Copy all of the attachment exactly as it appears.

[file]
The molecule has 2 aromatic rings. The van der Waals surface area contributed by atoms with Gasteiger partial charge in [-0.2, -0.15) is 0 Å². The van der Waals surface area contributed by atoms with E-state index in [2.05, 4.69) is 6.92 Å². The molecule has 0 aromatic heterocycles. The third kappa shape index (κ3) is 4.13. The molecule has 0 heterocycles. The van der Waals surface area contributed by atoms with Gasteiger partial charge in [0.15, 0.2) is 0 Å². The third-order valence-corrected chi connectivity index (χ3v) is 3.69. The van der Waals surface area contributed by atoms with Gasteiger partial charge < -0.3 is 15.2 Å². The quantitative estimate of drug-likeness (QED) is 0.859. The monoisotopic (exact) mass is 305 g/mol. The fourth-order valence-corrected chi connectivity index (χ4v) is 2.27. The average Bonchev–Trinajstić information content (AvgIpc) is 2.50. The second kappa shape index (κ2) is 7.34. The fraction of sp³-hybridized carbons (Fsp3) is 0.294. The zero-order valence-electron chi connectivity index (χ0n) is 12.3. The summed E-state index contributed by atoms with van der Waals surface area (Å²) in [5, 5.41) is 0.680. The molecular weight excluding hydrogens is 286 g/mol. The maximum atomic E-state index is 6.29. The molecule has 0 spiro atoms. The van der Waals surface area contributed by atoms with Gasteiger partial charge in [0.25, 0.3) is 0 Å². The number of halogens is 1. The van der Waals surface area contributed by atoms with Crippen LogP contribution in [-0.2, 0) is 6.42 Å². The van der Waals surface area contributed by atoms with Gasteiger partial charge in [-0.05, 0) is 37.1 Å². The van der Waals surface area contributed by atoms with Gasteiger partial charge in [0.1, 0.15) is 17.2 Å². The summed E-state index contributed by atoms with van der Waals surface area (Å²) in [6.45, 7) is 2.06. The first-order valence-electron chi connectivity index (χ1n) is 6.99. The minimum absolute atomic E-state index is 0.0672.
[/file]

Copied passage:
The molecule has 2 aromatic rings. The van der Waals surface area contributed by atoms with Gasteiger partial charge in [-0.2, -0.15) is 0 Å². The van der Waals surface area contributed by atoms with E-state index in [2.05, 4.69) is 6.92 Å². The molecule has 0 aromatic heterocycles. The third kappa shape index (κ3) is 4.13. The molecule has 0 heterocycles. The van der Waals surface area contributed by atoms with Gasteiger partial charge in [0.15, 0.2) is 0 Å². The third-order valence-corrected chi connectivity index (χ3v) is 3.69. The van der Waals surface area contributed by atoms with Gasteiger partial charge < -0.3 is 15.2 Å². The quantitative estimate of drug-likeness (QED) is 0.859. The monoisotopic (exact) mass is 305 g/mol. The fourth-order valence-corrected chi connectivity index (χ4v) is 2.27. The average Bonchev–Trinajstić information content (AvgIpc) is 2.50. The second kappa shape index (κ2) is 7.34. The fraction of sp³-hybridized carbons (Fsp3) is 0.294. The zero-order valence-electron chi connectivity index (χ0n) is 12.3. The summed E-state index contributed by atoms with van der Waals surface area (Å²) in [5, 5.41) is 0.680. The molecular weight excluding hydrogens is 286 g/mol. The maximum atomic E-state index is 6.29. The molecule has 0 spiro atoms. The van der Waals surface area contributed by atoms with Gasteiger partial charge in [0.25, 0.3) is 0 Å². The number of halogens is 1. The van der Waals surface area contributed by atoms with Crippen LogP contribution in [-0.2, 0) is 6.42 Å². The van der Waals surface area contributed by atoms with Gasteiger partial charge in [-0.05, 0) is 37.1 Å². The van der Waals surface area contributed by atoms with Gasteiger partial charge in [0.1, 0.15) is 17.2 Å². The summed E-state index contributed by atoms with van der Waals surface area (Å²) in [6.45, 7) is 2.06. The first-order valence-electron chi connectivity index (χ1n) is 6.99. The minimum absolute atomic E-state index is 0.0672.